In Congress, Democrats and some Republicans are working together to pass legislation that would provide relief for a number of different groups, including undocumented immigrants brought to the US as children. Despite concerns among some GOP lawmakers about high rates of border crossings, advocates are hopeful that their recent success in Arizona will help build momentum for immigration reform at the federal level.
Immigration has been a contentious issue in the United States for years, and is likely to remain one in the foreseeable future. While more federal reform is needed, supporters of Proposition 308 are celebrating what they see as an important victory for undocumented college students in Arizona. With this success under their belt, they are looking forward to pushing for broader immigration reform on the national level.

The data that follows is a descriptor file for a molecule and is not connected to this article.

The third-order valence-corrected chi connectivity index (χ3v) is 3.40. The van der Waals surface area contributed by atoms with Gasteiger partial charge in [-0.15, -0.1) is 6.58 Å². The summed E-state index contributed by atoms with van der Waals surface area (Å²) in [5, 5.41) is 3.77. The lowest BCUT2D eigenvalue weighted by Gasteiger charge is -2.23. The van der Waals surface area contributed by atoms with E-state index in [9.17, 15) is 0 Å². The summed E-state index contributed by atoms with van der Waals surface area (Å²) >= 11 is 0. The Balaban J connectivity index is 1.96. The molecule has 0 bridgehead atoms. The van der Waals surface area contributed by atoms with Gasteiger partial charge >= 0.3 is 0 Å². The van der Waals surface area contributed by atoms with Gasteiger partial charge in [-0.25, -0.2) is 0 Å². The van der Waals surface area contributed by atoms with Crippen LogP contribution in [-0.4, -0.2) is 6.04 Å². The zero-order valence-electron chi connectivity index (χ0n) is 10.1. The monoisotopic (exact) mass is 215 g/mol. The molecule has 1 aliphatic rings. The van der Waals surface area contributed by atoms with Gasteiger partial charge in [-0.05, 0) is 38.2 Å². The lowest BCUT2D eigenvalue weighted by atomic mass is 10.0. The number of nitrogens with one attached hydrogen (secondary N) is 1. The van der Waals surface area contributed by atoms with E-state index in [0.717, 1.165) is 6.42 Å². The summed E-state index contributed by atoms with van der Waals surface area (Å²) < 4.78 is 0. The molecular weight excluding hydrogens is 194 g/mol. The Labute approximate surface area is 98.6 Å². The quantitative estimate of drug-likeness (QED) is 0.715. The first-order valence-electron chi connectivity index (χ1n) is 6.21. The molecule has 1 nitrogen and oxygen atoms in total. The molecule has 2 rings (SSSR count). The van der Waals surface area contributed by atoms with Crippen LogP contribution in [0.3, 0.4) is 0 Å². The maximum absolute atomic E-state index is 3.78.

“What this shows is that there is a broad bipartisan consensus for immigration solutions,” Rebecca Shi, executive director of the American Business Immigration Coalition, told reporters on Monday. “It is time for Congress to act for Dreamers and farmworkers before the end of the year.”
A top State Department official pledged that wait times for tourist, student and work visas would shorten significantly in the next year.
Deputy Assistant Secretary Julie Stufft, talked with reporters about the critical times people are waiting for visas approval:
“Visas are central for people to see their families, study in the United States and work legally here”
The U.S. has vowed to tackle the visa backlog and frustrations that have mounted as a result, amid concerns from businesses and foreign leaders about the impact on tourism and trade.
Ms. Stufft said the State Department is taking a number of steps to address these issues, including hiring more staff, using waivers for low-risk applicants, and exploring the possibility of renewing visas in the U.S., which was discontinued in 2004.
She added that nearly half of temporary visas are issued without an interview this year, which can help reduce processing times. While these measures should help alleviate some of the current problems with visa applications, it remains to be seen whether they will fully resolve the issue over time.